Valuation of Preferred Stocks
Preferred stocks can be valued using the dividend discount model, as they usually pay a fixed dividend. Since preferred stocks have indefinite maturity, the DDM can be represented as:
Let’s say that a company has issued $100 par preferred stock, and pays an annual dividend of $6. The required return is 9%. The value of the preferred stock will be:
V = $6/0.09 = $66.67
The above calculation assumes that the preferred stock has indefinite maturity.
Let’s say that stock has a maturity of 2 years. The value will now be calculated as follows:
V = $6/(1.09) + $6/(1.09)^2 + $100/(1.09)^2 = $94.72
The above calculations are for a plain vanilla preferred stock. Some preferred stocks have features such as convertible, callable, etc. With those features, the valuation will need to be adjusted according to the price of these features.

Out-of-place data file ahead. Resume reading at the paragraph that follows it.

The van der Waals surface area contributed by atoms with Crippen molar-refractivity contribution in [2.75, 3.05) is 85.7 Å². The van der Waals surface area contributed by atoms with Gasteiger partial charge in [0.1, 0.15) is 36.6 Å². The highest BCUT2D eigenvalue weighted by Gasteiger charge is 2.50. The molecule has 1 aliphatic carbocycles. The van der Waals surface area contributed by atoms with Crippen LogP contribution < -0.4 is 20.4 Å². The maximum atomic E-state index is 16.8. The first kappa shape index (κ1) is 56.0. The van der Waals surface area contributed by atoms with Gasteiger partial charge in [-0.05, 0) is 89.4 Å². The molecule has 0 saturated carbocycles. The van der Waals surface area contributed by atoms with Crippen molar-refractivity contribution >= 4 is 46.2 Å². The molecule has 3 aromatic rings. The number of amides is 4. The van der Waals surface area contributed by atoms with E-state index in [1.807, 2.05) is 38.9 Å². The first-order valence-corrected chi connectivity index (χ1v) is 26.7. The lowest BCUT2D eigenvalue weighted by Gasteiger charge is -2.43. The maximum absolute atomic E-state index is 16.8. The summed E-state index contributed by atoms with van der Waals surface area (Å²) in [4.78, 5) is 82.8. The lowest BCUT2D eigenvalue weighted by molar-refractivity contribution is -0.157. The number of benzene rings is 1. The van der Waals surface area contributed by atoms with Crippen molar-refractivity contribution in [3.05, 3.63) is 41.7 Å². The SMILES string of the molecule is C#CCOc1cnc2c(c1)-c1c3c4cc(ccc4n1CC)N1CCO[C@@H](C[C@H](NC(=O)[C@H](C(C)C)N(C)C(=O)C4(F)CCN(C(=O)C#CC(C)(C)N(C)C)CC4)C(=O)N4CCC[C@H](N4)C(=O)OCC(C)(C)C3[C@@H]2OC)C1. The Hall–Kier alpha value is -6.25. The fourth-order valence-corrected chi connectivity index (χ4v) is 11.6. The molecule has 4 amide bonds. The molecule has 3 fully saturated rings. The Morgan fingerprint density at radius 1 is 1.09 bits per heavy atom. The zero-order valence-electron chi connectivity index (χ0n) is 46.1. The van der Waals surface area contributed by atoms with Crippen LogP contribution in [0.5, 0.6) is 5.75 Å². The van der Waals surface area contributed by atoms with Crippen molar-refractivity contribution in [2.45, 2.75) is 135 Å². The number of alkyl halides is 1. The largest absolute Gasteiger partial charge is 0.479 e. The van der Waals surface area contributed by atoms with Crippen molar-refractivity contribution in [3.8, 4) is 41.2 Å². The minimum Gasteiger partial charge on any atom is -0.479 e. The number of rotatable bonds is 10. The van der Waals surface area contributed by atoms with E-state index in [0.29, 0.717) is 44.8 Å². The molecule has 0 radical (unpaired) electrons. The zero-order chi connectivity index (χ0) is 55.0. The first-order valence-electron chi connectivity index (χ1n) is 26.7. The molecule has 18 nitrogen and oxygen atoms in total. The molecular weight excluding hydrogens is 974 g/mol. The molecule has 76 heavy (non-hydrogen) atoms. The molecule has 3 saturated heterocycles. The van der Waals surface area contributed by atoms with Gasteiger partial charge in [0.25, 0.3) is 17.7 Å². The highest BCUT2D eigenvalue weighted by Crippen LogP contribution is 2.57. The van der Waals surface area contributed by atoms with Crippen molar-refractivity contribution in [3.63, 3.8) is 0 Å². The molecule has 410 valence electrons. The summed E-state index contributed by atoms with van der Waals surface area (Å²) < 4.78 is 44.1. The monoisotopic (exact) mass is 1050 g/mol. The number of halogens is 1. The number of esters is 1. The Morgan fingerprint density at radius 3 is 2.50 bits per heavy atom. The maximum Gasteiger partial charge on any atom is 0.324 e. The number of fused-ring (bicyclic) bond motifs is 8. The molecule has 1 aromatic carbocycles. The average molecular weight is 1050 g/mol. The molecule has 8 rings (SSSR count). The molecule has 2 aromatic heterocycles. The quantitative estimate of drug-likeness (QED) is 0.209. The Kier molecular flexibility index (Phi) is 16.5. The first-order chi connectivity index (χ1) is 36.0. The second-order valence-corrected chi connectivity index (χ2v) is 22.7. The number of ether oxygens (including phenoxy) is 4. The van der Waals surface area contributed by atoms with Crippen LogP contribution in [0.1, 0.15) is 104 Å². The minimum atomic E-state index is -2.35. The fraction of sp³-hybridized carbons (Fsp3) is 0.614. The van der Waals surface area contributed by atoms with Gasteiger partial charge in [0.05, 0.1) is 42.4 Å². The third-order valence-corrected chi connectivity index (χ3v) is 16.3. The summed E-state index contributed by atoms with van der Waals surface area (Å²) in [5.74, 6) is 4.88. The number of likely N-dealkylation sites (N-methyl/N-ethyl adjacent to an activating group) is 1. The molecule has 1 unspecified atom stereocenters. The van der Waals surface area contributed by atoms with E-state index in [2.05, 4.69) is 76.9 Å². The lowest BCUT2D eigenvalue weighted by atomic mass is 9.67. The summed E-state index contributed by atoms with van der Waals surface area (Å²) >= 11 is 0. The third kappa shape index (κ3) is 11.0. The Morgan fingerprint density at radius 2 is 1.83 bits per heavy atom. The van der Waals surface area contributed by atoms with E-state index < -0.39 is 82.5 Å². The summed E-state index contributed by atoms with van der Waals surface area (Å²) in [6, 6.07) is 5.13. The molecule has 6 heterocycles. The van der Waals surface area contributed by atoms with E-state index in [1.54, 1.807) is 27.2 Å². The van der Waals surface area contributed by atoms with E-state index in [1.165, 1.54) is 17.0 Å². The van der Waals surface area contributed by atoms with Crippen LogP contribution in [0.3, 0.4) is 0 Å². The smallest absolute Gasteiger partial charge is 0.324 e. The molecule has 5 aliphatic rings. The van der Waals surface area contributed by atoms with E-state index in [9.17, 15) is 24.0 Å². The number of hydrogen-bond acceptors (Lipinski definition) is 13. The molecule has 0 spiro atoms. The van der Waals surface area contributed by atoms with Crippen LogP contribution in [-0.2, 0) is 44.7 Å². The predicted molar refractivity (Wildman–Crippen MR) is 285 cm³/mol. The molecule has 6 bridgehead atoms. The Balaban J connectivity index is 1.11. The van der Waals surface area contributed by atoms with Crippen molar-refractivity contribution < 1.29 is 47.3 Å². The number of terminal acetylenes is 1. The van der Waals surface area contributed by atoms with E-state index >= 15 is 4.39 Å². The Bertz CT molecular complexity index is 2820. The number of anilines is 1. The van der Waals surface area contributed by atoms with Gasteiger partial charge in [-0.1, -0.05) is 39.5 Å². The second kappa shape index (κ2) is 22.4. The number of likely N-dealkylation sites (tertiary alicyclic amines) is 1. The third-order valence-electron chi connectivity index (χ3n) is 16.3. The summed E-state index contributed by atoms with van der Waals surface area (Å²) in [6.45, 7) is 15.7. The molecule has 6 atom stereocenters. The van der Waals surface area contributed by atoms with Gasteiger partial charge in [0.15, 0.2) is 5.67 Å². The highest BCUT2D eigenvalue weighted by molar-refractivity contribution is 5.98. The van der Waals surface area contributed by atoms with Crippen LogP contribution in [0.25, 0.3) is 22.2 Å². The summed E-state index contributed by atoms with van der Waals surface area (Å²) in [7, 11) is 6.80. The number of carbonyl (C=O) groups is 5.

- Determining the Value of a Stock
- Types of Equity Valuation Models
- Equity Valuation - Dividend Discount Model
- Equity Valuation - Free Cash Flow Model (FCFE)
- Valuation of Preferred Stocks
- Gordon (Constant) Growth Dividend Discount Model
- Calculating Stock Value Using Dividend (Gordon) Growth Model in Excel
- Dividend Growth Model: How inputs Impact Stock Value?
- Calculate Stock Price at a Future Date using Dividend Growth Model
- How to Estimate Dividend Growth Rate?
- Multi-stage Dividend Discount Models
- How Do Analysts Select an Equity Valuation Model?
- Stock Valuation Using Price Multiples
- Support for P/E Ratio of a Company
- Enterprise Value Multiples in Equity Valuation
- Asset-based Valuation Models